First, the latter: our house. In 2014, threats to our security intensified greatly. Until that time, we were only troubled when we were away for furlough. However, our neighbor directly to our north not eight meters from our house has been growing up since the first time he stole from us eight years ago. This year he turned 18, and he broke in several times this year, including during the night while we were there sleeping (twice), and stole valuables and not-so-valuables (don’t ask why he took my rose-printed valance?) The police can’t (or more likely) won’t keep him locked up. He’s the reason we installed burglar bars on all windows, alarms on the doors, a lock on the gate, and…almost bought a dog. He is always watching.
In July a new neighbor moved in to our west, not ten meters away. He was in prison for thirteen years. For what, we ask? “Oh, I take things. Everything. Whatever I see.” Great. His sons, the age of our neighbor to the north when he first began training for a life of crime, stole our children’s bikes and other things. I wasn’t too concerned about him though, as he’s a harmless sort of crazy now…
Then our final immediate neighbor, ten meters to our south, moved her convict brother into her house to “watch it” while she was away in Joburg. We didn’t know it. He moved in two days before the attack, and apparently according to some news I will spare you for sake of length, was watching our house instead of hers. It seems that he called his gang to come attack us that fearful night. The lady later returned, and when we confronted her that either he needed to leave or we would, we were given no assurances that she preferred us to him, nor that the village would kick him out (which they have done with other undesirables). So…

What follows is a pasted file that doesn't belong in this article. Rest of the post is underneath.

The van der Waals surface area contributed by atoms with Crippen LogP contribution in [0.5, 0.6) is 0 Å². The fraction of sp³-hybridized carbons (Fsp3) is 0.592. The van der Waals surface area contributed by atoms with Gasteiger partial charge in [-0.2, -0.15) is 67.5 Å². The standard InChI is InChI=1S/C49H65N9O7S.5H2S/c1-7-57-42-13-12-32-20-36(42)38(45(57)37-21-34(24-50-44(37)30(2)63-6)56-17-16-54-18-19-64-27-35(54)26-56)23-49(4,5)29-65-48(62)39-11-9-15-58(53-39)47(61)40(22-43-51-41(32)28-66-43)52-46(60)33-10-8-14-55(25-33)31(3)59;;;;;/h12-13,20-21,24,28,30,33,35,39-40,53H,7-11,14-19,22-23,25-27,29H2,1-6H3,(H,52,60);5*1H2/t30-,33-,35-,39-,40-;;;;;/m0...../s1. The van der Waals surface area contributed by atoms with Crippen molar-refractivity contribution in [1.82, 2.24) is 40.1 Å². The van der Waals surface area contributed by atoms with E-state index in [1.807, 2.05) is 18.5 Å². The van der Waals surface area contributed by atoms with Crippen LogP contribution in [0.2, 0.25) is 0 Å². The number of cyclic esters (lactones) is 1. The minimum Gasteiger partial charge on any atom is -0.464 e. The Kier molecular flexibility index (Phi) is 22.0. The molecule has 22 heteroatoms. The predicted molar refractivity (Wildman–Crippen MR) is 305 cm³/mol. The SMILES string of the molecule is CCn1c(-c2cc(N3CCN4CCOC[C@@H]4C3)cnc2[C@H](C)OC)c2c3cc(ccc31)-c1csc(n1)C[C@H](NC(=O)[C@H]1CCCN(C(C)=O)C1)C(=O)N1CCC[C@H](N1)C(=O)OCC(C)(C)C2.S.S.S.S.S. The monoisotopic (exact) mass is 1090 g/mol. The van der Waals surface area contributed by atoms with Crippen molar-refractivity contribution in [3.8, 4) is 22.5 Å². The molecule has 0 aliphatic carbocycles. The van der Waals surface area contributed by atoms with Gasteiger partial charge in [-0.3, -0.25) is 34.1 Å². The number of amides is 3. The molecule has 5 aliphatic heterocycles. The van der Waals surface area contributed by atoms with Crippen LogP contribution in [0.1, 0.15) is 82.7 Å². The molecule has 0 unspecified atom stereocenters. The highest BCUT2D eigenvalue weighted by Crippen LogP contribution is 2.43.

Put that way, we were surrounded on all sides (okay, the east side is a graveyard!) by criminals who had a criminal record or had directly stolen from us. The next layer of neighbors after them included a person who was also damaging to my psyche after a personal attack made on us at the end of our first term here. So I felt that we were layered in enemies “devising wicked imaginations on their beds” towards us. Oh, and the police are no help. Many are corrupt.
But add to that the more general S. African demographics: no whites live in the village (to my knowledge, except for ourselves and our teammates). All whites live in European-like towns, where blacks may live as well (and there is no problem here using the terms “blacks” and “whites”); but no whites live in rural areas. When we live in the village as the only drop of milk in a sea of chocolate, it’s like we paint ourselves with a blinding neon light: “Money! We have money! Come get it!” In town, we would be one of many neon lights. 🙂 And not the brightest. So even though we did not have the nicest house in the village, and even though we had more security than other nicer houses in the village, we were still the major target because of our skin color and nationality. “White man, give me…” were his first words. And then, “U.S. dollars!”
I am hoping that by moving into town we will be less noticeable as a target, and that we at the least may be removed from our immediate neighbors who make it their daytime and nighttime job to figure out how to get past our security and think of us as a never-ending well of resources from which to dip; whereas, our job does not allow for constant thought on who might be watching us and wherein our security is weak.
I hope that gives you a small picture of our decision. It was an incredibly difficult, emotional decision. It was difficult to move. We had made our house in Elim beautiful. Just this year, we remodeled our garage into a pretty new homeschool room (that I never got to use!) and had a well drilled for consistent water. Our garden is gorgeous, thanks to years of effort by Seth. As we carted our stuff out of the house in the seeming safety of a warm African summer’s day, we found ourselves asking, “Why are we moving?” But we think we are doing what God wants.
Please friends, do not cease to remember us in our prayers. And we thank God every time we remember you.